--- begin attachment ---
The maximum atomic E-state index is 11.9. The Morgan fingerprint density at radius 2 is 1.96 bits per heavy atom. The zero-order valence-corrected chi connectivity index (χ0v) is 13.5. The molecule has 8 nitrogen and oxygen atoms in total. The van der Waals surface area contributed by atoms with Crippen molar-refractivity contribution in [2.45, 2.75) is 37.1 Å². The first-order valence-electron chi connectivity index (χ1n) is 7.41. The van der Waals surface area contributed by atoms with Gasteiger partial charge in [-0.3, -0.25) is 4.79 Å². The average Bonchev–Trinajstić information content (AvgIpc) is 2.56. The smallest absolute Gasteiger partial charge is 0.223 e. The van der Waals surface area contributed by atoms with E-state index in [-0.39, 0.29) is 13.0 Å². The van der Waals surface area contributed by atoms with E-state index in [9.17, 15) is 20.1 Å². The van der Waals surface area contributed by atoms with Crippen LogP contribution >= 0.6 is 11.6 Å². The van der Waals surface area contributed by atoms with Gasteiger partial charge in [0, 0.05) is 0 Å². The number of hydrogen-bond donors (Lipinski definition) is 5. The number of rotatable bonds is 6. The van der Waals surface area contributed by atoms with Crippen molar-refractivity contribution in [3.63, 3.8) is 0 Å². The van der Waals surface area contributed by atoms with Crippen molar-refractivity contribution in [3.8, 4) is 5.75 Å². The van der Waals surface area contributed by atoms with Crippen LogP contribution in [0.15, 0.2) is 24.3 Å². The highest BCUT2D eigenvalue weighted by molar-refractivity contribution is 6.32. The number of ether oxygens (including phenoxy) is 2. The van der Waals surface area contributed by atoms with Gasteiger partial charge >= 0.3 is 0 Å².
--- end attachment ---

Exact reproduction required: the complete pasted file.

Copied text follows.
The maximum atomic E-state index is 11.9. The Morgan fingerprint density at radius 2 is 1.96 bits per heavy atom. The zero-order valence-corrected chi connectivity index (χ0v) is 13.5. The molecule has 8 nitrogen and oxygen atoms in total. The van der Waals surface area contributed by atoms with Crippen molar-refractivity contribution in [2.45, 2.75) is 37.1 Å². The first-order valence-electron chi connectivity index (χ1n) is 7.41. The van der Waals surface area contributed by atoms with Gasteiger partial charge in [-0.3, -0.25) is 4.79 Å². The average Bonchev–Trinajstić information content (AvgIpc) is 2.56. The smallest absolute Gasteiger partial charge is 0.223 e. The van der Waals surface area contributed by atoms with E-state index in [-0.39, 0.29) is 13.0 Å². The van der Waals surface area contributed by atoms with E-state index in [9.17, 15) is 20.1 Å². The van der Waals surface area contributed by atoms with Crippen LogP contribution >= 0.6 is 11.6 Å². The van der Waals surface area contributed by atoms with Gasteiger partial charge in [0, 0.05) is 0 Å². The number of hydrogen-bond donors (Lipinski definition) is 5. The number of rotatable bonds is 6. The van der Waals surface area contributed by atoms with Crippen molar-refractivity contribution in [3.63, 3.8) is 0 Å². The van der Waals surface area contributed by atoms with Crippen molar-refractivity contribution in [3.8, 4) is 5.75 Å². The van der Waals surface area contributed by atoms with Crippen LogP contribution in [0.15, 0.2) is 24.3 Å². The highest BCUT2D eigenvalue weighted by molar-refractivity contribution is 6.32. The number of ether oxygens (including phenoxy) is 2. The van der Waals surface area contributed by atoms with Gasteiger partial charge >= 0.3 is 0 Å².